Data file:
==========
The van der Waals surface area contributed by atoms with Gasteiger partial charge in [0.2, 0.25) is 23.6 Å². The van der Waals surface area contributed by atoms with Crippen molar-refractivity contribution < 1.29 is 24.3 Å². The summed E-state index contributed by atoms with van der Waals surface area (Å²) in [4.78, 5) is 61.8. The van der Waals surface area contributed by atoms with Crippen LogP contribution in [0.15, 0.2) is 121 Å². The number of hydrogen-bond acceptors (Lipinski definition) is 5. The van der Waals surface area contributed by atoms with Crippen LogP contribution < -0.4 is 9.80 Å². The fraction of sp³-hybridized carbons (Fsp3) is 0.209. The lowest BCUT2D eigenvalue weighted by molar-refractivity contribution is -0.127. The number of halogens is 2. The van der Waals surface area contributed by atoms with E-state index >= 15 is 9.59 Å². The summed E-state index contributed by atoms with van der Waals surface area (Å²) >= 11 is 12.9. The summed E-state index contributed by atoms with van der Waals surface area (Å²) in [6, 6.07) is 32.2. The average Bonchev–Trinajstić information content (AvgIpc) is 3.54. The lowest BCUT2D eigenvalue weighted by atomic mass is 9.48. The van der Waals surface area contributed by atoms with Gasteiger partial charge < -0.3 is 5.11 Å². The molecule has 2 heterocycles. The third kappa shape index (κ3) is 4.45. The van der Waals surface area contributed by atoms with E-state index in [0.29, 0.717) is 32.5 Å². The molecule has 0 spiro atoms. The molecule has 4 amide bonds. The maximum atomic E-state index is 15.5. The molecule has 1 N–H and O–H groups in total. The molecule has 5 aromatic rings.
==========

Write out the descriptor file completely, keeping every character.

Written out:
The van der Waals surface area contributed by atoms with Gasteiger partial charge in [0.2, 0.25) is 23.6 Å². The van der Waals surface area contributed by atoms with Crippen molar-refractivity contribution < 1.29 is 24.3 Å². The summed E-state index contributed by atoms with van der Waals surface area (Å²) in [4.78, 5) is 61.8. The van der Waals surface area contributed by atoms with Crippen LogP contribution in [0.15, 0.2) is 121 Å². The number of hydrogen-bond acceptors (Lipinski definition) is 5. The van der Waals surface area contributed by atoms with Crippen LogP contribution < -0.4 is 9.80 Å². The fraction of sp³-hybridized carbons (Fsp3) is 0.209. The lowest BCUT2D eigenvalue weighted by molar-refractivity contribution is -0.127. The number of halogens is 2. The van der Waals surface area contributed by atoms with E-state index >= 15 is 9.59 Å². The summed E-state index contributed by atoms with van der Waals surface area (Å²) >= 11 is 12.9. The summed E-state index contributed by atoms with van der Waals surface area (Å²) in [6, 6.07) is 32.2. The average Bonchev–Trinajstić information content (AvgIpc) is 3.54. The lowest BCUT2D eigenvalue weighted by atomic mass is 9.48. The van der Waals surface area contributed by atoms with Gasteiger partial charge < -0.3 is 5.11 Å². The molecule has 2 heterocycles. The third kappa shape index (κ3) is 4.45. The van der Waals surface area contributed by atoms with E-state index in [0.29, 0.717) is 32.5 Å². The molecule has 0 spiro atoms. The molecule has 4 amide bonds. The maximum atomic E-state index is 15.5. The molecule has 1 N–H and O–H groups in total. The molecule has 5 aromatic rings.